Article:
Aphid Mysteries – Unraveling the past 

Hi! As you may already know, this year I started my masters in Entomology at Harper Adams University where I’m hoping to nurture my passion for aphids. Luckily, the course has an amazing team of entomologists, including Professor Simon Leather, whose research on aphids I’m a big fan of!

He happened to recommend a paper to me called ‘Aphid Mysteries’ by Heie (2009), a Danish entomologist who has studied aphids extensively. This paper was fascinating, and although it was written relatively recently I was interested to see how much research has since been done on aphids. And so I have decided to write my first blog post about where we are now in aphid research.

Heie’s paper considers questions about aphids which hadn’t been answered by any of the published literature of the time, such. These unknowns are (or were) related to the following:

  • The choice of host plant
  • Host alternation
  • Variation in size of population
  • Morphology
  • Geographical distribution
  • Palaeontology
  • Evolution

This first blog will be split into three sections starting here with the palaeontological evidence of aphids and geographical locations. The other points made above will be addressed in the following two blog posts!

The Origins

The aim of this post is to give a very brief overview of some of the published information on the origins of aphids and their fossils – but by no means will this cover the whole topic in as much detail as the subject may deserve. So think of this as a taster session!

In 2009 (the year of Heie’s journal publication), it was unknown whereabouts in the world aphids originated from – the Northern or the Southern hemisphere? When I delved into the literature on the subject, I found that there was a very mixed consensus, depending on which angle you come from.

Looking at the geographical locations of modern aphids, the majority of species are located in the Northern hemisphere, which is in contrast to most other insects, which increase in biodiversity both at and south of the equator. It would seem safe to assume that this was also the case in their evolutionary history as well. However, some research disputes this assumption. It is thought that the distribution of aphids today is due to a species radiation in some lineages of aphids found in the Northern hemisphere that took place in the Tertiary period. During this radiation, the tropics would have therefore presented a geographical barrier that many species would not have been able to overcome during migration to the South. Another theory about the current distribution of aphids is that they could also be well adapted to colder climates because of the winter host phase in their life cycle (this will be explained further in a future blog – keep your eyes peeled!)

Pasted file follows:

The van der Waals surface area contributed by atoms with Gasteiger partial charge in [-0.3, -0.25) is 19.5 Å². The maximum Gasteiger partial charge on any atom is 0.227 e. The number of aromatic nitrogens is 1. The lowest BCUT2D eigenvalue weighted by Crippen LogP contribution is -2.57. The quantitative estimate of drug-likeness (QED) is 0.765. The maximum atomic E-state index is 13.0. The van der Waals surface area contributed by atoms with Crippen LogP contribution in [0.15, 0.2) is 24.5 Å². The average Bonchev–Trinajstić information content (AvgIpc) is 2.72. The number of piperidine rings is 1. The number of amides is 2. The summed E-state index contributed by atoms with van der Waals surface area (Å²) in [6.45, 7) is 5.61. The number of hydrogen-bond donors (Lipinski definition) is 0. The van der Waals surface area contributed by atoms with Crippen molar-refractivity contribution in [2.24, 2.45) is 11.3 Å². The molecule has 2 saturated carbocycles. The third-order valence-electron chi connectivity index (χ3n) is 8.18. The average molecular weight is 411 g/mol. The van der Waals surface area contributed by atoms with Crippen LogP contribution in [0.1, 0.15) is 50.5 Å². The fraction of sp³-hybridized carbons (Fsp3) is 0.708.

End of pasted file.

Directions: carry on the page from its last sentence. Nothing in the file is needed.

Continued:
*The species richness of aphids in a number of different areas across the world (from Heie, 1994).

The largest family of aphids, the Aphididae, contains species which are largely present across Northern Asia, Northern Europe and North America. This family is divided into 27 subfamilies, including the Aphidinae which hosts some of the world’s major pest species and dominates temperate regions of the Northern hemisphere and subtropical regions. The wide distribution range of the Aphididae causes some suspicion on the topic of aphid origins. It is thought that the Aphididae likely diverged from a common ancestor, Adelgidae or Phylloxeridae, during the Cretaceous. A study carried out in New Zealand found that endemic aphids of the tribe Aphidini (of the Aphidinae) had been present in the Southern hemisphere from at least the Lower Miocene (23.3 to 15.9 million years ago) and possibly even before then.*The species richness of aphids in a number of different areas across the world (from Heie, 1994).

So what about the fossil records?

It is pretty amazing that aphids have become fossilised considering they have soft bodies and are relatively small in size. But luckily there are quite a few fossil records out there. The fossilised wing of perhaps the most well-known fossil aphid recorded, Triassoaphis cubitus (Evans), was discovered in Australia and would have lived during the Triassic period. Other wing fossils, such as Ceraphis theodora (Shcherbakov) from Middle Asia, and Leaphis prima (Shcherbakov) from the Vosges France, have also been found to date back to the Triassic. The only whole body specimen (or almost –part of the antenna and parts of some of the legs were missing) from the middle Triassic, Dracaphis angustata (Hong), was also discovered in China.


*Geographic Time Scale

There are multiple other fossils specimens that have been discovered from the Cretaceous and Jurassic. Penaphis woollardi (Jarzembowski) was discovered in southern England and is thought to have existed during the Early Cretaceous. It may have been one of the first aphids to feed on the ancient gymnosperms. The first fossil aphid from Africa, Siphonophoroides orapaensis (Rayner) – this species was not confidently assigned to this lineage and has therefore been placed in this genera due to some similarities with other extant species. S. orapaenis was discovered in the Orapa kimberlite crater (amongst many other insects) and is thought to have also existed during the Cretaceous period. A few aphids from Denmark have also been found, such as the alate morph of Diatomyzus eocaenicus (Heie) from the Lower Eocene.

Up until recently, the Triassic was the period which contained the oldest recorded fossil aphids. In 2014 a paper was published on the discovery of an aphid dating back to the Palaeozoic era, in the middle Permian. This new species, Lutevanaphis permiana (Szwedo), found in the Lodève Basin in Southern France, now represents the oldest fossil specimen from the Aphidomorpha currently known.